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In Mexico, more than a third of people do not know how to recognize fake emails

January 23, 2021 | 5:00 am

He phishing o Identity theft is one of the most common cyber scams. Through this method, criminals steal personal data to access bank accounts and credit card numbers, and thus defraud users.

Cybercriminals use different avenues to commit phishing, but undoubtedly the most widely used continues to be e-mails, which pretend to be messages from official entities, which incite recipients to click on links or open malicious files.

Often, public and private institutions warn about the diffusion of suspicious emails so that people avoid falling for this type of scam.

Despite these warnings, according to research carried out by the global cybersecurity company Kaspersky, in conjunction with the market research consultancy CORPA, showed that, on average, 38% of Latin Americans do not know how to distinguish a true email from a false one and In this sense, those who do it the least are Peruvians, with 53%.

Further behind are Colombians (42%), Mexicans (38%), Chileans (35%), Argentines (32%) and, finally, Brazilians (30%).

A similar figure was obtained when users were asked what they would do if they received an email to participate for two fully paid tickets to the Caribbean, where the logo of a major airline was displayed.

Of those surveyed, a third (37%) would be suspicious and for no reason would click on the link included in the e-mail, while 46% would doubt and first check on the internet whether the contest is real or not. Meanwhile, 15% would verify the URL and then access the link.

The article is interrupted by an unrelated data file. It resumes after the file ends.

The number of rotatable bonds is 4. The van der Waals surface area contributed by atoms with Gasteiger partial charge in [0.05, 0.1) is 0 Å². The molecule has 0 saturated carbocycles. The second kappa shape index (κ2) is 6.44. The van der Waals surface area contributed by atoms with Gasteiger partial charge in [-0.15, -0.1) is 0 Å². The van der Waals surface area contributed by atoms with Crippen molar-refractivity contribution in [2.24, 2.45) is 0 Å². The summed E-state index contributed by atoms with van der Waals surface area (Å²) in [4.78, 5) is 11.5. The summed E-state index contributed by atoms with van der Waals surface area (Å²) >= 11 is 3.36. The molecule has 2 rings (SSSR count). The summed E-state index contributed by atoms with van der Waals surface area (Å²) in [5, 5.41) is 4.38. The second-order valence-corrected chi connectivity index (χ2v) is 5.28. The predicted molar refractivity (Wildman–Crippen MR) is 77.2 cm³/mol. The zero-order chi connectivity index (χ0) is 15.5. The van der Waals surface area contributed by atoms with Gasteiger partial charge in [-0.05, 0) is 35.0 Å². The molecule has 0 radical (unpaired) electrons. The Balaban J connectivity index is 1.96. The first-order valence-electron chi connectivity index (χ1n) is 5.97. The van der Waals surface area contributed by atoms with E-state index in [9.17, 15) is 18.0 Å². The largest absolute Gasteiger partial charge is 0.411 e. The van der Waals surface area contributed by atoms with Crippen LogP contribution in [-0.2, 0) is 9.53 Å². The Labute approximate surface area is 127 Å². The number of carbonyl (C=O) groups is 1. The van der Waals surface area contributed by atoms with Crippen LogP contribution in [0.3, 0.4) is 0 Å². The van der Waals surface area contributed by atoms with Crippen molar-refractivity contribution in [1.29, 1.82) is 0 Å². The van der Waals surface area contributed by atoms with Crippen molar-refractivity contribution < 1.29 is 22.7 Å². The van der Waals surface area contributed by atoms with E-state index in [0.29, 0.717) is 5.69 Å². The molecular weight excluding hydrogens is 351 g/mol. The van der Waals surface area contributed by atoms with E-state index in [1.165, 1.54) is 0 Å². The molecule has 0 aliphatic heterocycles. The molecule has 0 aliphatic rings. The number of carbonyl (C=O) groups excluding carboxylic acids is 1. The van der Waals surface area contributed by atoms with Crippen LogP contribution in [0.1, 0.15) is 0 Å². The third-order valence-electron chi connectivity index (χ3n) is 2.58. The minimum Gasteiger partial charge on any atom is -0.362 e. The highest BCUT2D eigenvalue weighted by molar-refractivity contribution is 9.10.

Annoyance and distrust

The study also showed that, in the case of receiving a questionable text message (SMS) on the cell phone indicating, for example, that the checking account has been hacked together with a link to verify its status, Latin Americans seem to better recognize a possible scam and act more cautiously, since 33% claim to erase or ignore these contents, while 65% call the bank directly to verify the information.

The investigation also showed that users in the region distrust advertising links for suspicion that they contain viruses, and in that sense, those who doubt the most are Argentines, with 44%, and Chileans, with 42%. Further behind are Brazilians (39%), Mexicans (38%), Peruvians (33%) and Colombians (31%).

Some of these emails are easy to spot as they include misspellings, sloppy grammar, unprofessional graphics, and overly generic greetings. However, we have detected more sophisticated emails that are capable of fooling even the most cautious users

Roberto Martínez, Senior Security Analyst at Kaspersky

Martinez commented that is It is important to remain alert and not lower your guard, especially when receiving emails or messages that appear to come from official entities and communicate an urgency, such as an offer available to a limited number of users or threaten the recipient with fines if he does not take the required action to as soon as possible.

“The best thing is to distrust and verify directly with the official entity, especially when those emails include attachments or links, or ask to verify the e-mail address or other personal information,” said Martínez.

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